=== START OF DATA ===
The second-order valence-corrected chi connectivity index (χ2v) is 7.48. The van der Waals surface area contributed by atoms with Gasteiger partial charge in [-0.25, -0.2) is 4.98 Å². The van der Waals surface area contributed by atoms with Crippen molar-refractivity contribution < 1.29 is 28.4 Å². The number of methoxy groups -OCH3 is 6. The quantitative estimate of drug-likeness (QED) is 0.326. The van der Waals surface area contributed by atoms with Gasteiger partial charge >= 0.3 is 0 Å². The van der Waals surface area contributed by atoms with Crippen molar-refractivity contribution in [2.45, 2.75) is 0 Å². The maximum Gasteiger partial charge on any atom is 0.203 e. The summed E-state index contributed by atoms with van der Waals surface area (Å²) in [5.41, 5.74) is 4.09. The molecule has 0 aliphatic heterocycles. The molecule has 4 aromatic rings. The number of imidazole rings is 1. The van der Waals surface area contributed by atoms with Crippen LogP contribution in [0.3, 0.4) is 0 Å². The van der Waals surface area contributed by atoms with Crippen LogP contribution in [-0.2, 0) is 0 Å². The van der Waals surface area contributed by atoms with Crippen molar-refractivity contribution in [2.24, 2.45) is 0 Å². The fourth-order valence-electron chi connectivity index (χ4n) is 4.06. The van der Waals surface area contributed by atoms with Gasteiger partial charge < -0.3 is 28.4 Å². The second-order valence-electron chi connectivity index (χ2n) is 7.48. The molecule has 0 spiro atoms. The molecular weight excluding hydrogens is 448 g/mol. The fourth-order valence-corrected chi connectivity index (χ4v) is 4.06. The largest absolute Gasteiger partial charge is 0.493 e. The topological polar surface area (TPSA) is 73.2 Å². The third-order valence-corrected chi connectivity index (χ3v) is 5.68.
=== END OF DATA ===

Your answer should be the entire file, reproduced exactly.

The second-order valence-corrected chi connectivity index (χ2v) is 7.48. The van der Waals surface area contributed by atoms with Gasteiger partial charge in [-0.25, -0.2) is 4.98 Å². The van der Waals surface area contributed by atoms with Crippen molar-refractivity contribution < 1.29 is 28.4 Å². The number of methoxy groups -OCH3 is 6. The quantitative estimate of drug-likeness (QED) is 0.326. The van der Waals surface area contributed by atoms with Gasteiger partial charge >= 0.3 is 0 Å². The van der Waals surface area contributed by atoms with Crippen molar-refractivity contribution in [2.45, 2.75) is 0 Å². The maximum Gasteiger partial charge on any atom is 0.203 e. The summed E-state index contributed by atoms with van der Waals surface area (Å²) in [5.41, 5.74) is 4.09. The molecule has 0 aliphatic heterocycles. The molecule has 4 aromatic rings. The number of imidazole rings is 1. The van der Waals surface area contributed by atoms with Crippen LogP contribution in [0.3, 0.4) is 0 Å². The van der Waals surface area contributed by atoms with Crippen LogP contribution in [-0.2, 0) is 0 Å². The van der Waals surface area contributed by atoms with Crippen molar-refractivity contribution in [2.24, 2.45) is 0 Å². The fourth-order valence-electron chi connectivity index (χ4n) is 4.06. The van der Waals surface area contributed by atoms with Gasteiger partial charge < -0.3 is 28.4 Å². The second-order valence-electron chi connectivity index (χ2n) is 7.48. The molecule has 0 spiro atoms. The molecular weight excluding hydrogens is 448 g/mol. The fourth-order valence-corrected chi connectivity index (χ4v) is 4.06. The largest absolute Gasteiger partial charge is 0.493 e. The topological polar surface area (TPSA) is 73.2 Å². The third-order valence-corrected chi connectivity index (χ3v) is 5.68.